Australia will have tremendous opportunities for greater prosperity and development over the coming decades, but at the same time will face complex security challenges and greater uncertainty in our strategic environment. Our region, the Indo‐Pacific, is in a period of unprecedented transformation as the distribution of economic and political power shifts to our region.
Strategic Drivers Shaping Security Environment to 2035
The 2016 Defence White Paper is underpinned by a comprehensive assessment of Australia's
long-term strategic outlook. The White Paper highlights six key drivers that will shape the
development of Australia’s security environment to 2035.
- First, the relationship between the United States and China, which is likely to be characterised by
a mixture of cooperation and competition.
- The United States will remain the pre‐eminent global military power over the next two
decades and will continue to underpin the stability of our region. The world will continue to
look to the United States for leadership in global security affairs, and to lead military coalitions
that support international security and the rules‐based global order.
- The growth of China’s national power, including its military modernisation, means China’s
policies and actions will have a major impact on the stability of the Indo‐Pacific to 2035.
- A constructive relationship between the United States and China, which the Governments of
both countries have publicly committed to, will be central to maintaining security and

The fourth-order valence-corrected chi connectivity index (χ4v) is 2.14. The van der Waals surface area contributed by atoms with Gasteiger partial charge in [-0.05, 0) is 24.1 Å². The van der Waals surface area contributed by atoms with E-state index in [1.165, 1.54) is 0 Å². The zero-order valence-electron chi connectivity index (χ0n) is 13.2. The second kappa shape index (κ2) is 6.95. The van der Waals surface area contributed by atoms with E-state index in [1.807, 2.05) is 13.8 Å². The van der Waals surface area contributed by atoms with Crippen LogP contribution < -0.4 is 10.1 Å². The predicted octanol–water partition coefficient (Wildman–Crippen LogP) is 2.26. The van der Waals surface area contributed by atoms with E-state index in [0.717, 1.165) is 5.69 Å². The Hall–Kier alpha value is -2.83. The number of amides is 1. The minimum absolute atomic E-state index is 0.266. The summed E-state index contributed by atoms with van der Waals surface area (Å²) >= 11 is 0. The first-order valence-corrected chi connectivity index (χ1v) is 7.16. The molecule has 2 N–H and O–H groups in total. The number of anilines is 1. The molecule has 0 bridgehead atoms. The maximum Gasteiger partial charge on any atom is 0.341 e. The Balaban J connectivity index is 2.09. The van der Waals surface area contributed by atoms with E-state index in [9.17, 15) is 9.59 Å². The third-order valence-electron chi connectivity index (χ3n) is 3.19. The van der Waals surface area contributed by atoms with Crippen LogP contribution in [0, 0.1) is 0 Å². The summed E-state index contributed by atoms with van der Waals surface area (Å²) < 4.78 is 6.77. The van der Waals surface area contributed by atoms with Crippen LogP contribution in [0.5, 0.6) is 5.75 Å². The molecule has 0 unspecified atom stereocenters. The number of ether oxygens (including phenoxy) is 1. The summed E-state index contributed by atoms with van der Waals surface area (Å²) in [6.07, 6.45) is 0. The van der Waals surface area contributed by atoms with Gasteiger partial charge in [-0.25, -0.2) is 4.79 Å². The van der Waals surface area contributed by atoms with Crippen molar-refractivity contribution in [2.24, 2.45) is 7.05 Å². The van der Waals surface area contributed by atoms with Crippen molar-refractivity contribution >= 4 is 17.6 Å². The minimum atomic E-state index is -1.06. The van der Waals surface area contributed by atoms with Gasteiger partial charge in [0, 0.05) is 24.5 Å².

prosperity in the Indo‐Pacific region into the future.
- Second, challenges to the stability of the rules‐based global order.
- Australia’s security and prosperity relies on a stable, rules‐based global order that supports
the resolution of disputes through peaceful means, facilitates free and open trade, and
enables unfettered access to the global commons to support economic development.
- The framework of the rules‐based global order is under increasing pressure and has shown
signs of fragility. Rules for the global commons of the high seas, cyberspace and space will
continue to be challenged by states and non‐state actors, leading to uncertainty and tension.
- It is important that the existing rules‐based global order be able to adapt and respond to these
challenges. The coercive use of economic or military power can diminish the freedom of
countries such as Australia to take independent action in our national interest.
- Third, the growing threat from terrorism and foreign terrorist fighters to Australia’s security.
- Daesh and other terrorist groups will continue to be a threat to Australia’s security and our
interests in a stable international order. There are now more extremists fighting for terrorist
causes in more countries than ever before.
- Conflicts, particularly in Iraq and Syria, will continue to attract foreign terrorist fighters,
including from Australia and countries in our region. As these foreign terrorist fighters return
from conflicts, the risk of instability and attacks in their home countries will rise.